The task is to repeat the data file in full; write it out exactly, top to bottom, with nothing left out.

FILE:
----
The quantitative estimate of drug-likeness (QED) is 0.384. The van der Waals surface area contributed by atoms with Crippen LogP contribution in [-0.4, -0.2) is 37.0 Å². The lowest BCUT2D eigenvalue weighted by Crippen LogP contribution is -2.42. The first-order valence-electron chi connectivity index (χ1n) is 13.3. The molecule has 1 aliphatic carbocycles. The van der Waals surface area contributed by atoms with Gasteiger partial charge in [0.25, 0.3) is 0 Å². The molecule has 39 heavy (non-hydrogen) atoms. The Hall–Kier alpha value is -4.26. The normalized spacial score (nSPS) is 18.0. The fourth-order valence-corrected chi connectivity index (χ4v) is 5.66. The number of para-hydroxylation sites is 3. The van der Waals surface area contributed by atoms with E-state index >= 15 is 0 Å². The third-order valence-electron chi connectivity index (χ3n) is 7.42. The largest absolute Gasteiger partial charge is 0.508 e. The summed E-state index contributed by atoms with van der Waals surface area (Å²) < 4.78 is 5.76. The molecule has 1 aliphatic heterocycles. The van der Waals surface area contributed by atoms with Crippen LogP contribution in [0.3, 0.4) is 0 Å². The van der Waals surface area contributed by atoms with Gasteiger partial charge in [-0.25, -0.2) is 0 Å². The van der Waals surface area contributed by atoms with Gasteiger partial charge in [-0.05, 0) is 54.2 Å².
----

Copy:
The quantitative estimate of drug-likeness (QED) is 0.384. The van der Waals surface area contributed by atoms with Crippen LogP contribution in [-0.4, -0.2) is 37.0 Å². The lowest BCUT2D eigenvalue weighted by Crippen LogP contribution is -2.42. The first-order valence-electron chi connectivity index (χ1n) is 13.3. The molecule has 1 aliphatic carbocycles. The van der Waals surface area contributed by atoms with Gasteiger partial charge in [0.25, 0.3) is 0 Å². The molecule has 39 heavy (non-hydrogen) atoms. The Hall–Kier alpha value is -4.26. The normalized spacial score (nSPS) is 18.0. The fourth-order valence-corrected chi connectivity index (χ4v) is 5.66. The number of para-hydroxylation sites is 3. The van der Waals surface area contributed by atoms with E-state index >= 15 is 0 Å². The third-order valence-electron chi connectivity index (χ3n) is 7.42. The largest absolute Gasteiger partial charge is 0.508 e. The summed E-state index contributed by atoms with van der Waals surface area (Å²) < 4.78 is 5.76. The molecule has 1 aliphatic heterocycles. The van der Waals surface area contributed by atoms with Crippen LogP contribution in [0.3, 0.4) is 0 Å². The van der Waals surface area contributed by atoms with Gasteiger partial charge in [-0.25, -0.2) is 0 Å². The van der Waals surface area contributed by atoms with Gasteiger partial charge in [-0.05, 0) is 54.2 Å².